Prospects' head of higher education intelligence, Charlie Ball, provides his regular update on the impact of the COVID-19 recession on the graduate labour market
What we're hearing:
- The economy improved significantly in July but we're nowhere near back to where we were pre-pandemic.
- The level of vacancies is running at about 50% of normal rates.
- The graduate labour market has suffered significant damage, particularly in the arts - which may be the worst-affected sector in the UK. But things are far worse for non-graduates. Many key graduate employment sectors - in health, social care, IT, finance - have been much less affected than many other areas of the economy. Retail, hospitality, travel and accommodation employers have all taken long term hits.
- It looks like there'll be a two-track recovery (US economists are calling it 'K-shaped'), with some sectors, particularly those where remote working is effective, recovering rapidly and others slowly. As most of the rapidly-recovering sectors are highly graduate this may exacerbate the already serious social and economic divides in the country.
- Things are also looking difficult for the self-employed, partly because a lot work in sectors, such as the arts, that have been badly affected and partly due to sheer lack of cash reserves, although the sector has been more resilient than originally feared.
- Domestic student numbers seem to have held up strongly as young people opt for more education rather than taking their chances in an exceptionally difficult jobs market - but applications are not the same thing as actual enrolments.
- Postgraduate interest is strongly up and the coming term could see a great many enrolments. Teaching, for example, is up significantly.
- The situation for international student recruitment is tricky, but it's starting to look as if many, if not most, are showing for the start of term.
- Salaries are likely to remain stagnant or even fall.
- Decisions made about recruitment and business strength this year will also affect next year's recruitment round (at least).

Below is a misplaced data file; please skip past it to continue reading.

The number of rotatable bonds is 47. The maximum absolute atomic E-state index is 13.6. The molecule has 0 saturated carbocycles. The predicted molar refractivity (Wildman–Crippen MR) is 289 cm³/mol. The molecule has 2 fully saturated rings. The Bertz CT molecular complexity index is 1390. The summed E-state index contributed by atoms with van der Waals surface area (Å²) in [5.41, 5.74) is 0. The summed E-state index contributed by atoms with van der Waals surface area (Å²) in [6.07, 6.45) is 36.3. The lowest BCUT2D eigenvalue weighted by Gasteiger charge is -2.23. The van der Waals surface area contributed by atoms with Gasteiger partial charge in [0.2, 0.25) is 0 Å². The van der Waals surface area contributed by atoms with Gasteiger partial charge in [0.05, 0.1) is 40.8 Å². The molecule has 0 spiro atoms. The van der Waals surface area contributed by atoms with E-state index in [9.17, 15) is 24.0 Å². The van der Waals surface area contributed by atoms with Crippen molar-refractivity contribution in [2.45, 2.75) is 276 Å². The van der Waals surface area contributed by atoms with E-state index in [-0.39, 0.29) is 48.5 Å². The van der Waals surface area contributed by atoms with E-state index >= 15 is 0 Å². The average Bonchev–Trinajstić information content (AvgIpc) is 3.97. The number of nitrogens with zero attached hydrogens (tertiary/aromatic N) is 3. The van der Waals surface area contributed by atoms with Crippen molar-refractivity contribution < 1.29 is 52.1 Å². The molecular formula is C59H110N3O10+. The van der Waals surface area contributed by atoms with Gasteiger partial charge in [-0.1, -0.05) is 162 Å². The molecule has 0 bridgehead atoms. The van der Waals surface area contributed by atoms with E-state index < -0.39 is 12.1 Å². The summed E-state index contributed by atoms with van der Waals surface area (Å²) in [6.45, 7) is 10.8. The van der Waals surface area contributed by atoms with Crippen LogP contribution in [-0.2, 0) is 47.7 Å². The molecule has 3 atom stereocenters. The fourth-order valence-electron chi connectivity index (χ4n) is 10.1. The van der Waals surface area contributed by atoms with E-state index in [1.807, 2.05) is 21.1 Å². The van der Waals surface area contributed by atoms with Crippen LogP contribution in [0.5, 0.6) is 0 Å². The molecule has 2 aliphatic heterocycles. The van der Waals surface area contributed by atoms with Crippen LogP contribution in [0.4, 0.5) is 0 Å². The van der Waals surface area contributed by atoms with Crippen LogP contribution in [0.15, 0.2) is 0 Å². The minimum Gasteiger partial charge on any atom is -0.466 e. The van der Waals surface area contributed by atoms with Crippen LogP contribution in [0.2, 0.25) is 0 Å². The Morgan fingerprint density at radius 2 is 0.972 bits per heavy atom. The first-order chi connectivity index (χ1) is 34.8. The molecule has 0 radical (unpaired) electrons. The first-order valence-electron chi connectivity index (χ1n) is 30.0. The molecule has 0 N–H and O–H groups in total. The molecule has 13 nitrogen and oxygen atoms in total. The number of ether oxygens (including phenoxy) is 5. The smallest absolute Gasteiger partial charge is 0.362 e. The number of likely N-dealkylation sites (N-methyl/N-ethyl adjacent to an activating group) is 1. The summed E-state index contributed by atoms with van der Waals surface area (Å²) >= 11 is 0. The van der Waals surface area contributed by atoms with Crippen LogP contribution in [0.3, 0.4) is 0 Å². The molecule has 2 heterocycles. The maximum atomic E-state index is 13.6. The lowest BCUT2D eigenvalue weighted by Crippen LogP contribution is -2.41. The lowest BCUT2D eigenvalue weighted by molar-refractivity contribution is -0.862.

- The collapse in employment in retail and services is likely to affect term-time jobs for students in the future and thus the ability for students from less advantaged backgrounds to support themselves at university.
- The pandemic is going to profoundly change the nature of work for many employees and professional services and IT workers in particular have proved as productive at home as in the office, so a widespread move to homeworking is likely for many graduates. The large majority of workers in tech and professional services are currently working from home, and if this pattern persists it will significantly change many aspects of society, particularly in our cities.
UK GDP went up 6.6% in July.
- The economy has still only made up about half of its pandemic losses.
- Education and manufacturing (particularly distilling and car making) saw a strong increase.
- Production and construction still well below pre-pandemic levels.
People Management continue their liveblog on employer actions in the pandemic.
In common with other analysis, Indeed's data suggests that London is not faring as well as some other regions.
The ONS have reporting on the social impacts of COVID-19 to 10 September.
- Between 28 August and 4 September, total online job adverts decreased from 55% to 50% of their 2019 average, decreasing in every region and country of the UK.
- The fall was spread evenly amongst job categories.
- Healthcare and social care decreased by ten percentage points, bringing it to 84% of its 2019 average (still, it must be noted, far better than other sectors).
- Wholesale and retail decreased seven percentage points.
- Legal and customer service/support both increased one percentage point.
We also have ONS data on Wave 12 of the Business Impact of Coronavirus Survey (BICS) for the period 10 August to 23 August 2020
- 11% of the workforce were on partial or furlough leave.
- 36% of the workforce were working remotely instead of at their normal place of work.
- 49% of the workforce were working at their normal place of work.
- 6% of the workforce that were still on partial or furlough leave returned from leave in the last two weeks.